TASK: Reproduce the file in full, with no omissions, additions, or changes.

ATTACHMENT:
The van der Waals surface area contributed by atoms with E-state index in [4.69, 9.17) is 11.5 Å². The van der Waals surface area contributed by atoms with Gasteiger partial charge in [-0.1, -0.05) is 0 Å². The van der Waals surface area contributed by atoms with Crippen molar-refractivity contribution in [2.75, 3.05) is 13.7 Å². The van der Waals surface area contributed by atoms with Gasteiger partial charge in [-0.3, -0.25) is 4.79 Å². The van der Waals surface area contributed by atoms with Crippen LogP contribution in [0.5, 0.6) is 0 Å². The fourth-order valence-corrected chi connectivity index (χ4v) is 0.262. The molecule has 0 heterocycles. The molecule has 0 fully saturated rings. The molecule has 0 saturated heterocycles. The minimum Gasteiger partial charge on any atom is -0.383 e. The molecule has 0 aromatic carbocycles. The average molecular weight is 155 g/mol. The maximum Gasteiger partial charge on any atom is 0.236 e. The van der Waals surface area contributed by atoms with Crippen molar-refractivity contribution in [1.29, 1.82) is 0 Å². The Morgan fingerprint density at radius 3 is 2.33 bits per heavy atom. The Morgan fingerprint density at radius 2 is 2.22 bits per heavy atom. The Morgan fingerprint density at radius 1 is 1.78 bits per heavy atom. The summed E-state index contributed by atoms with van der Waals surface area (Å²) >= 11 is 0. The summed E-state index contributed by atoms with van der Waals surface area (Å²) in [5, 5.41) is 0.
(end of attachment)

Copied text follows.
The van der Waals surface area contributed by atoms with E-state index in [4.69, 9.17) is 11.5 Å². The van der Waals surface area contributed by atoms with Gasteiger partial charge in [-0.1, -0.05) is 0 Å². The van der Waals surface area contributed by atoms with Crippen molar-refractivity contribution in [2.75, 3.05) is 13.7 Å². The van der Waals surface area contributed by atoms with Gasteiger partial charge in [-0.3, -0.25) is 4.79 Å². The van der Waals surface area contributed by atoms with Crippen LogP contribution in [0.5, 0.6) is 0 Å². The fourth-order valence-corrected chi connectivity index (χ4v) is 0.262. The molecule has 0 heterocycles. The molecule has 0 fully saturated rings. The molecule has 0 saturated heterocycles. The minimum Gasteiger partial charge on any atom is -0.383 e. The molecule has 0 aromatic carbocycles. The average molecular weight is 155 g/mol. The maximum Gasteiger partial charge on any atom is 0.236 e. The van der Waals surface area contributed by atoms with Crippen molar-refractivity contribution in [1.29, 1.82) is 0 Å². The Morgan fingerprint density at radius 3 is 2.33 bits per heavy atom. The Morgan fingerprint density at radius 2 is 2.22 bits per heavy atom. The Morgan fingerprint density at radius 1 is 1.78 bits per heavy atom. The summed E-state index contributed by atoms with van der Waals surface area (Å²) >= 11 is 0. The summed E-state index contributed by atoms with van der Waals surface area (Å²) in [5, 5.41) is 0.